• Thursday, Jan 28, 2021
  • Last Update : 01:41 am

The wrongs remain the same

  • Published at 07:02 pm December 31st, 2017
  • Last updated at 02:17 am January 1st, 2018
The wrongs remain the same
Another year over. A new one just begun. John and Yoko’s chorus comes to mind as my nephew asks, “what’s your favourite Christmas song?” “'Merry Christmas, War is Over,'” I reply without irony. To which he says: “Oh, mine’s, 'Fairytale of New York.'” I applaud the nine-year-old’s taste for the Pogues and Kirsty MacColl, and he sniggers at the non-PC insults in the 1980s festive classic. The very next day, we both pine for the naive sentiments of the late Beatle’s seasonal anthem, as the BBC screens a hard-hitting Panorama update about Rohingya refugees in Bangladesh. Several Rohingya women calmly give testimony about the systematic burning of villages and use of mass rape by the marauding Burmese militia. Haunting and harrowing, this would be uncomfortable as a documentary, let alone as peak-time holiday viewing. Images of large numbers of children seeking solace in refugee camps are utterly heart breaking. As viewers transfixed, we simultaneously wanted to reach for the remote and to make the whole world watch in solidarity. The program explains how this tragedy was perfectly foreseeable -- Myanmar’s military rulers have been enforcing the wholesale denial of rights and state-sponsored persecution of the Rohingya people in their homeland, for decades. Not for the first, or last, time, a documentary thoroughly excoriates Aung San Suu Kyi as the one Burmese leader in a position to oppose the murderous military, for shamelessly endorsing and promoting the regime’s propaganda. The sight of the once-lauded lady of Yangon looking elegant in silk amid an audience of armed goons prompts a succinct summing by the nine-year-old.
Optimism took a beating in 2017. Given it was a year which began with Barrack Obama in the White House and ended with Donald Trump, what else could you expect?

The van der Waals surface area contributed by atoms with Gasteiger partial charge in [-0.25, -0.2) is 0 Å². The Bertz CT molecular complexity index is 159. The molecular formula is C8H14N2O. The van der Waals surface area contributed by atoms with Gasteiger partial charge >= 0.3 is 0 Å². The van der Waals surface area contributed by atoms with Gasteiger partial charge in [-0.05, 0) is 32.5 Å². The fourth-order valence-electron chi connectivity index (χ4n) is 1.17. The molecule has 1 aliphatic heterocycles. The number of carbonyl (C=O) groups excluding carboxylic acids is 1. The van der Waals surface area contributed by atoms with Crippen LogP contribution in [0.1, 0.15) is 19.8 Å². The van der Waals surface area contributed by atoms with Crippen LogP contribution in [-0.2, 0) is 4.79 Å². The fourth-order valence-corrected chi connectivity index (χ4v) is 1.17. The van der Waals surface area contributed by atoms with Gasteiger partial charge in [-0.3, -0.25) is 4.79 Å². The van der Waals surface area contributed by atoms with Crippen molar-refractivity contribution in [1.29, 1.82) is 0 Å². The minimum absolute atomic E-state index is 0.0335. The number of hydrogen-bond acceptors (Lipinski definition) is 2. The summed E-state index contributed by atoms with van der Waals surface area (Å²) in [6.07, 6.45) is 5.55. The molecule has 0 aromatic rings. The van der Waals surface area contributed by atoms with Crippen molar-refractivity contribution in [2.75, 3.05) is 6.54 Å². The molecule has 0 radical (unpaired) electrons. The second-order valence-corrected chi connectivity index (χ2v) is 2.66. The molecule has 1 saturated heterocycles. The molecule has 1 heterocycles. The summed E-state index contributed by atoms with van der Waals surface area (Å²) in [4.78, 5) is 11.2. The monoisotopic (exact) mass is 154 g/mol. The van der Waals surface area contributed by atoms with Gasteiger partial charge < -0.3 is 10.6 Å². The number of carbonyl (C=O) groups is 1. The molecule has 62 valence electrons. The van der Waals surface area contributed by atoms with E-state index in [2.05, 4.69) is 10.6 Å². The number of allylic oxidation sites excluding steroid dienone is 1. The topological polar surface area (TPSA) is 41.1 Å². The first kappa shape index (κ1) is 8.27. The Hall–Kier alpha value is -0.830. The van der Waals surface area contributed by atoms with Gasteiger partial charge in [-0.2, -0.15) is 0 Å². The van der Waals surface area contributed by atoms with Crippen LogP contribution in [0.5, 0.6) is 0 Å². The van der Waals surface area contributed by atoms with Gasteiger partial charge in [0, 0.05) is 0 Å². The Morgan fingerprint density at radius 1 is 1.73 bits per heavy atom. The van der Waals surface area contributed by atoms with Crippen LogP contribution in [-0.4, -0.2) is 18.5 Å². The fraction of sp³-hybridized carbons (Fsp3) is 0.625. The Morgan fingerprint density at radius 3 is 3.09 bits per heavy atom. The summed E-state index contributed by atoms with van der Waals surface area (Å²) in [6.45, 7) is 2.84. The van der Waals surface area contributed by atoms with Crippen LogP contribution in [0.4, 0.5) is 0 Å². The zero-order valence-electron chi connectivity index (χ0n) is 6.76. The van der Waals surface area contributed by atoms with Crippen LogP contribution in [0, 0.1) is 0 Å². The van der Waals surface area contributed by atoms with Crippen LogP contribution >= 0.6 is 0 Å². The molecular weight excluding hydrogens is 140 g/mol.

“It’s as if the princess in Star Wars had joined the dark side,” he declares. The baddies have won. Some truths are so self-evident, they can be startling to hear spoken aloud. When John Lennon first released his “War is Over” song in support of the anti-Vietnam war movement, he predicted its longevity by noting “there’s always a war on somewhere.”  Hence the line, “war is over, if you want it.” Ironically, for Bangladeshis, that record first came out in December 1971. The one time a major war really was over by Christmas. Sadly, today, there is no sign of Myanmar’s perpetrators of crimes against humanity, being held to account. Myanmar’s generals have been steeped in multiple ethnic conflicts for over 70 years. In the absence of a regime change, bar the occasional international travel sanction, they remain as free to fly the Earth without being arrested, as Henry Kissinger (for now). So, it’s not easy as tradition demands, to welcome January as a chance to look forward to a better year ahead. Optimism took a beating in 2017. Given it was a year which began with Barrack Obama in the White House and ended with Donald Trump, what else could you expect? Intolerance, inequality, xenophobia, and climate change, his instincts and policies encourage them all. Yet, he ends the year with his base intact (for now). Europe, meanwhile, looks doomed to spend another whole year, at least, talking about Brexit. On the plus side, we all learned about hubris as the UK General Election saw Theresa May throw away the Conservative party’s parliamentary majority. And the world found out Big Ben had to stop ringing. Yet, for all the attention and praise earned by Labour’s Jeremy Corbyn, she remains in charge (for now). In the years ahead though, it is more likely to be the inequality and injustice represented by the glaring image of the burned-out Grenfell Tower, not the technicalities of the Single Market which will exercise voters’ minds. Journalist Robert Peston has written vividly of the need for leaders of rich Western nations facing relative economic decline as China grows to make fundamental changes, or “face the pitchforks.” In the Middle East, meanwhile, a palace coup in Arabia boasts it will end a 35-year-old ban on cinemas and women driving, but has done nothing to stop Saudi Arabia bombing civilians in Yemen or preaching sectarian conflict. Even after tens of thousands of civil war deaths, Syria still sees Assad protected by Putin. As for Israel /Palestine ... At this stage, tradition also demands a nod to either economics or science as alternative saviours in the absence of better politicians. But precedent shows that for every do-gooder at talking shops like Davos, there are plenty more serial tax-avoiders and vested interests. And the disruptive effect of new technologies is prone to the law of unintended consequences. So, that leaves us with Bangladesh. The Rohingya crisis has shone a new sort of light on the nation -- which may bring more international media looking for good news stories. I do not doubt they will find a few. Yet, inequality, intolerance, xenophobia, and out-of-touch metropolitan elites, they will be even easier to find. And even harder to change. But that’s no reason not to start trying. Niaz Alam is a member of the Editorial Board of Dhaka Tribune. A qualified lawyer, he has worked on corporate responsibility and ethical business issues since 1992. He sat on the Board of the London Pensions Fund Authority between 2001-2010 and is a former vice-chair of War on Want.
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